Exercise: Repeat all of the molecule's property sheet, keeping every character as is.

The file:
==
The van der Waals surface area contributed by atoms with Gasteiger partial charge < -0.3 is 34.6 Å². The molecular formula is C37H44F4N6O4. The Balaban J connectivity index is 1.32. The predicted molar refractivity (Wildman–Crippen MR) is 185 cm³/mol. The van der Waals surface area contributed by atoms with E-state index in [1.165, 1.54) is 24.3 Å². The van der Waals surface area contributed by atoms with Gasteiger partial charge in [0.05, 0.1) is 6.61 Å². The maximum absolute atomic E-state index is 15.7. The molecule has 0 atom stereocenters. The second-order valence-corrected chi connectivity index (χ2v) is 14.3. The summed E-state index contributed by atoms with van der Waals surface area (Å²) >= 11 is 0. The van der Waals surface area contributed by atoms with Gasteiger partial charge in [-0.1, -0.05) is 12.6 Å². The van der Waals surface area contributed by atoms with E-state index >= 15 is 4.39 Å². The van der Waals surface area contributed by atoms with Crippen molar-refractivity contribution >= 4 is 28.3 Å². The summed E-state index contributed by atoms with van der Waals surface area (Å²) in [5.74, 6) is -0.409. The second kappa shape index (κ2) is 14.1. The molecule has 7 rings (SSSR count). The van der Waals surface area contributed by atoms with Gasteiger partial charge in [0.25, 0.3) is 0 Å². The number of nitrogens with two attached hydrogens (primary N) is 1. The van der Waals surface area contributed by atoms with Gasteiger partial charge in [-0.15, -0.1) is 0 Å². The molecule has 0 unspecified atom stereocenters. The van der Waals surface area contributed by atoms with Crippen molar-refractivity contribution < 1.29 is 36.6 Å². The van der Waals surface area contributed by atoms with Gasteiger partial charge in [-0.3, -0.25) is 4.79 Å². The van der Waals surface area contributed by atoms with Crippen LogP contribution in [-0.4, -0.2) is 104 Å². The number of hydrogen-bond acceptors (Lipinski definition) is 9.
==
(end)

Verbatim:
The van der Waals surface area contributed by atoms with Gasteiger partial charge < -0.3 is 34.6 Å². The molecular formula is C37H44F4N6O4. The Balaban J connectivity index is 1.32. The predicted molar refractivity (Wildman–Crippen MR) is 185 cm³/mol. The van der Waals surface area contributed by atoms with E-state index in [1.165, 1.54) is 24.3 Å². The van der Waals surface area contributed by atoms with Gasteiger partial charge in [0.05, 0.1) is 6.61 Å². The maximum absolute atomic E-state index is 15.7. The molecule has 0 atom stereocenters. The second-order valence-corrected chi connectivity index (χ2v) is 14.3. The summed E-state index contributed by atoms with van der Waals surface area (Å²) >= 11 is 0. The van der Waals surface area contributed by atoms with Gasteiger partial charge in [-0.1, -0.05) is 12.6 Å². The van der Waals surface area contributed by atoms with E-state index >= 15 is 4.39 Å². The van der Waals surface area contributed by atoms with Crippen molar-refractivity contribution >= 4 is 28.3 Å². The summed E-state index contributed by atoms with van der Waals surface area (Å²) in [5.74, 6) is -0.409. The second kappa shape index (κ2) is 14.1. The molecule has 7 rings (SSSR count). The van der Waals surface area contributed by atoms with Gasteiger partial charge in [0.25, 0.3) is 0 Å². The number of nitrogens with two attached hydrogens (primary N) is 1. The van der Waals surface area contributed by atoms with Gasteiger partial charge in [-0.15, -0.1) is 0 Å². The molecule has 0 unspecified atom stereocenters. The van der Waals surface area contributed by atoms with Crippen molar-refractivity contribution < 1.29 is 36.6 Å². The van der Waals surface area contributed by atoms with Gasteiger partial charge in [-0.3, -0.25) is 4.79 Å². The van der Waals surface area contributed by atoms with Crippen LogP contribution in [-0.4, -0.2) is 104 Å². The number of hydrogen-bond acceptors (Lipinski definition) is 9.